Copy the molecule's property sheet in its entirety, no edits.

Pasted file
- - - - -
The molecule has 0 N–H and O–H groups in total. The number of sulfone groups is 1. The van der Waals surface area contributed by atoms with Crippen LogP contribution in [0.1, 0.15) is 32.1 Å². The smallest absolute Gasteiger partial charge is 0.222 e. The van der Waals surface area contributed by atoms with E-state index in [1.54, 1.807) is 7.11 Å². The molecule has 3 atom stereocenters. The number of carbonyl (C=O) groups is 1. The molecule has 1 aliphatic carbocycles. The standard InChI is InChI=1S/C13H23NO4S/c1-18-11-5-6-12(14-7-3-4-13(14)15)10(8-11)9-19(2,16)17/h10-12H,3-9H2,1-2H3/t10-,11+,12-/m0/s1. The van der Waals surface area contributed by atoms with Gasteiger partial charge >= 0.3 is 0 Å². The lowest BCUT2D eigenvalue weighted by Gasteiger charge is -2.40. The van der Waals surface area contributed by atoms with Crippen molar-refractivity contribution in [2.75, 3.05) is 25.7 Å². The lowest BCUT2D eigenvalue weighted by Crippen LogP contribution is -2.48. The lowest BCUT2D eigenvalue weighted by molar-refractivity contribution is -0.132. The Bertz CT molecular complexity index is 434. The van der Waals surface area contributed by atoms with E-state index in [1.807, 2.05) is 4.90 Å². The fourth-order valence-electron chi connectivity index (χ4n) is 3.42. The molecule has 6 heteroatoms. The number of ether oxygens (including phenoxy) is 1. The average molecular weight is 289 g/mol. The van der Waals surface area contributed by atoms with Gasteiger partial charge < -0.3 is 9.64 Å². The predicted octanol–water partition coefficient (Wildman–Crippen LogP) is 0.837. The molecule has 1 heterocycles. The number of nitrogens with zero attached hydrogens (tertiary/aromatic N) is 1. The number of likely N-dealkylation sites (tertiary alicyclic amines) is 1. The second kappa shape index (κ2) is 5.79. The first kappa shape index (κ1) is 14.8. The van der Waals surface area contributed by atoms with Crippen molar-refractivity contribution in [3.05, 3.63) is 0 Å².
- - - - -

The molecule has 0 N–H and O–H groups in total. The number of sulfone groups is 1. The van der Waals surface area contributed by atoms with Crippen LogP contribution in [0.1, 0.15) is 32.1 Å². The smallest absolute Gasteiger partial charge is 0.222 e. The van der Waals surface area contributed by atoms with E-state index in [1.54, 1.807) is 7.11 Å². The molecule has 3 atom stereocenters. The number of carbonyl (C=O) groups is 1. The molecule has 1 aliphatic carbocycles. The standard InChI is InChI=1S/C13H23NO4S/c1-18-11-5-6-12(14-7-3-4-13(14)15)10(8-11)9-19(2,16)17/h10-12H,3-9H2,1-2H3/t10-,11+,12-/m0/s1. The van der Waals surface area contributed by atoms with Gasteiger partial charge >= 0.3 is 0 Å². The lowest BCUT2D eigenvalue weighted by Gasteiger charge is -2.40. The van der Waals surface area contributed by atoms with Crippen molar-refractivity contribution in [2.75, 3.05) is 25.7 Å². The lowest BCUT2D eigenvalue weighted by Crippen LogP contribution is -2.48. The lowest BCUT2D eigenvalue weighted by molar-refractivity contribution is -0.132. The Bertz CT molecular complexity index is 434. The van der Waals surface area contributed by atoms with E-state index in [1.807, 2.05) is 4.90 Å². The fourth-order valence-electron chi connectivity index (χ4n) is 3.42. The molecule has 6 heteroatoms. The number of ether oxygens (including phenoxy) is 1. The average molecular weight is 289 g/mol. The van der Waals surface area contributed by atoms with Gasteiger partial charge < -0.3 is 9.64 Å². The predicted octanol–water partition coefficient (Wildman–Crippen LogP) is 0.837. The molecule has 1 heterocycles. The number of nitrogens with zero attached hydrogens (tertiary/aromatic N) is 1. The number of likely N-dealkylation sites (tertiary alicyclic amines) is 1. The second kappa shape index (κ2) is 5.79. The first kappa shape index (κ1) is 14.8. The van der Waals surface area contributed by atoms with Crippen molar-refractivity contribution in [3.05, 3.63) is 0 Å².